Marines with Company G, 2nd Battalion, 3rd Marine Regiment, 3rd Marine Division, III Marine Expeditionary Force, conducting a cold weather patrol at Sekiyama, Japan, during exercise Forest Light March 15, 2017.
In this colorized photo a U.S. Marine braves Japanese sniper fire to give a drink of water to his wounded buddy who fell as the 1st Marine Division came ashore during the invasion of Peleliu in September 1944.
On February 23, 1945 (72 years ago today) a 40-man patrol of U.S. Marines, not knowing if they would reach the top or not, summited the 545-foot extinct, volcano of Mount Suribachi and raised the first American flag over Japanese soil. Later, a second Marine patrol reached the top and raised a second, larger flag so the entire island could see the stars and stripes waving in the wind. Secretary of the Navy, James Forrestal, who witnessed the flag raising said, “The raising of that flag on Suribachi means a Marine Corps for the next five hundred years.”
On February 23, 1945 (72 years ago today) a small U.S. flag was first raised atop Mount Suribachi soon after the mountaintop was captured at around 10:20 am. 1st Lt. Harold G. Schrier, executive officer of Easy Company, volunteered to lead a 40-man combat patrol up the mountain. Lt. Col. Johnson, the battalion commander, handed Schrier a flag saying, “If you get to the top put it up.” The patrol carried that 54-by-28-inch flag, which had been taken from the battalion’s transport ship, the USS Missoula, and up to the slopes of the extinct volcano. Lt. Schrier successfully led the combat patrol to the top. The flag was attached to a pipe, and the flagstaff was raised, marking the first time in history the American flag was raised on Japanese soil. The moment was captured by U.S. Marine Corps photographer, SSgt. Lou Lowery.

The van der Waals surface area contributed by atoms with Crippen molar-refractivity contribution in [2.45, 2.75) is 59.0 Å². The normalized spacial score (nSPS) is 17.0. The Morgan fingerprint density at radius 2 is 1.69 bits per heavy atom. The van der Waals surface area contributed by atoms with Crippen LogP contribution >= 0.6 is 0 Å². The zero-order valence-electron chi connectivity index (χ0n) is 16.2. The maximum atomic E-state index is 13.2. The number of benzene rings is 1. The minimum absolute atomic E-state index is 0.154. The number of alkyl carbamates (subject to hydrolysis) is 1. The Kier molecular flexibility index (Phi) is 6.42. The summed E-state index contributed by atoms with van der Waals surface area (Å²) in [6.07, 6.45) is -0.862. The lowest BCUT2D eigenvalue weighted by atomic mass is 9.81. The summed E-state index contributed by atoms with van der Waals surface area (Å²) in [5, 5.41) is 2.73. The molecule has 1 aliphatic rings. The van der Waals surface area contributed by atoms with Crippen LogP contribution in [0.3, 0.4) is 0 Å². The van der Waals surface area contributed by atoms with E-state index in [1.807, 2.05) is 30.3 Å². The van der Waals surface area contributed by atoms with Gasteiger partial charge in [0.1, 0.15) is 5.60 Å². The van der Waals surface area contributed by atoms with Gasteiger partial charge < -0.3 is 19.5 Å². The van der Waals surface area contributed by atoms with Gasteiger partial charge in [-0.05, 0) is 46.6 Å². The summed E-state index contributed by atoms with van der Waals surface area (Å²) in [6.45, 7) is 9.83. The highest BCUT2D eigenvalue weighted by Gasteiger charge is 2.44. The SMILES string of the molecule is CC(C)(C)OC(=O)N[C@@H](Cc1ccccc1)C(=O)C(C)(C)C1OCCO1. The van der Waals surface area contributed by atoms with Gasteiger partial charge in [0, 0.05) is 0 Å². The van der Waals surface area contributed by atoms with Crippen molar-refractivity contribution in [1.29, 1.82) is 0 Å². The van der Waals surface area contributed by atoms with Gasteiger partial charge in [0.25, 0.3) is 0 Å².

There was a roar from the Marines and sailors off shore and on the island, and the blasts of the ship horns alerted the Japanese, who up to this point had stayed in their cave bunkers. The Marines and corpsmen on Mt. Suribachi found themselves under fire from Japanese troops, but Schrier’s Marines were able quickly to eliminate the threat.
U.S. Marines from the 2nd Battalion 8th Regiment take their position in the southern city of Nasiriyah, Iraq, March 26, 2003, during an evacuation of the population living in the area where there was an Iraqi attack the day before.
U.S. Marines from Bravo Company, 1st Battalion, 6th Marine Regiment, lay down machine gun fire towards Taliban positions in the town of Marjah in Nad Ali district of Helmand province February 15, 2010.